The parties both moved for summary judgment, with the government claiming its new process was fair and the plaintiffs arguing the opposite.
     Judge Brown said the case was a complicated one.
     “Despite your significant briefing, no one has been able to give me controlling precedent because this has never been done before,” Brown said. “If ever I needed oral arguments, this is the case.”
     Brown said the case-law cited by both sides does not directly apply.
     “What you’ve given me, of course, is by analogy and I want to know how much weight I can place on cases decided in different contexts,” Brown said.
     The government claimed in its motion that it had revealed all the reasons for listing Americans that it could without compromising national security, and moved for summary judgment.
     Judge Brown questioned Bowen about the basis for that motion.
     “You’re asserting that I should be able to determine as a matter of law that the process is inherently fair,” Brown said. “I’m troubled by that assertion. How do I know that the government has disclosed all that it can fairly disclose if you are not showing even a declaration by a person sworn on a statement of their knowledge? How do I know that? How do I know that person’s credentials?”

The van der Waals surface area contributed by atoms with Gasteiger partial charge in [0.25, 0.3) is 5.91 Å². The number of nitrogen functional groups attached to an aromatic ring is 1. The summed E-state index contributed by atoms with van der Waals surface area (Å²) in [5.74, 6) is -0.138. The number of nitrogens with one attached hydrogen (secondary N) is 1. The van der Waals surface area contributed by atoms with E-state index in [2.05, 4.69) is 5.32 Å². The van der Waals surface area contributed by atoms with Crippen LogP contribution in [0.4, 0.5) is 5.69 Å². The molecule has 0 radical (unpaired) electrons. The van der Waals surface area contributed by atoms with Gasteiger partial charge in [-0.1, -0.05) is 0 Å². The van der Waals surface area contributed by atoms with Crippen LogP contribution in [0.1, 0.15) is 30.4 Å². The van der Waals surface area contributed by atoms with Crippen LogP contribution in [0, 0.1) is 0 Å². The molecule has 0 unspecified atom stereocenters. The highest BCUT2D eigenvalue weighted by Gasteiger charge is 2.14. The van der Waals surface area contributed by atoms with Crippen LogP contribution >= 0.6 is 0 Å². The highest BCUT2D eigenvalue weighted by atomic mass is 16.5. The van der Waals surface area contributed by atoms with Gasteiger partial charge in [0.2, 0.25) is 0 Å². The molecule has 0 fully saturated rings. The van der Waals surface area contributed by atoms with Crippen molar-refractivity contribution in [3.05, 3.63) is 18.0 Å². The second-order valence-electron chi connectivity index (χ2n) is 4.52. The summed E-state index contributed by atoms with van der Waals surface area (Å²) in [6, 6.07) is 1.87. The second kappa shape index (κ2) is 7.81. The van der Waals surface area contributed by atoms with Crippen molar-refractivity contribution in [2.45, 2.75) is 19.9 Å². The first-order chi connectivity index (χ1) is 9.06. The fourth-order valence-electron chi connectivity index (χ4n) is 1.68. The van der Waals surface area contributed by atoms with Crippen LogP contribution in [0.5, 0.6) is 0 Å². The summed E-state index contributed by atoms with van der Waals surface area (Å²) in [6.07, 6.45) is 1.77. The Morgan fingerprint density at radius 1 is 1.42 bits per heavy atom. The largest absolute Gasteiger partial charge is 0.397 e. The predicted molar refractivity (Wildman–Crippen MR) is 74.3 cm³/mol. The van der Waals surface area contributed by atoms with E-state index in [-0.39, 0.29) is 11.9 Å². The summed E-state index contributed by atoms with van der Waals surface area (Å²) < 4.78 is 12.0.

Bowen acknowledged the difficulty.
     “If the court is of the mind that it needs those particulars to make that assessment, we will take that under advisement,” Bowen said. “We are of the position that it’s not necessary.”
     Brown again hammered home that the government had given her too little to grant its request.
     “It’s as if you are saying any process would be sufficient because there will be some kind of review by some court at some time,” Brown said. “I’m trying hard to understand how the court can grant your motion on this record if the court can’t even tell what was considered.”
     Bowen offered the judge a suggestion.
     “It’s not that the court can’t,” Bowen said. “It’s that we haven’t determined what that looks like. The court could deny both motions for summary judgment, and provide a brief guiding us on what evidence to provide.”
     Brown scoffed, “You don’t get to brief and brief and brief. When you move for summary judgment, you have to move on the record you’ve created. And when your position is, ‘We relied on a lot of information we haven’t even told you,’ I’m trying to understand how that argument leads to a basis for the court to find that, as a matter of law, the process is fair.”
     Bowen said the reason the government can’t be more forthcoming is because “we have determined that that information needs to stay behind the wall.”
     Brown answered, “So I deny defendant’s motion potentially on the basis that the record does not reflect fair due process. And I deny plaintiffs’ motion because plaintiffs’ assertions are not based on established law. And what does that gain us?”
     “I think it gains us further proceedings, your honor,” Bowen said.
     “I think we’re guaranteed that either way,” Brown said.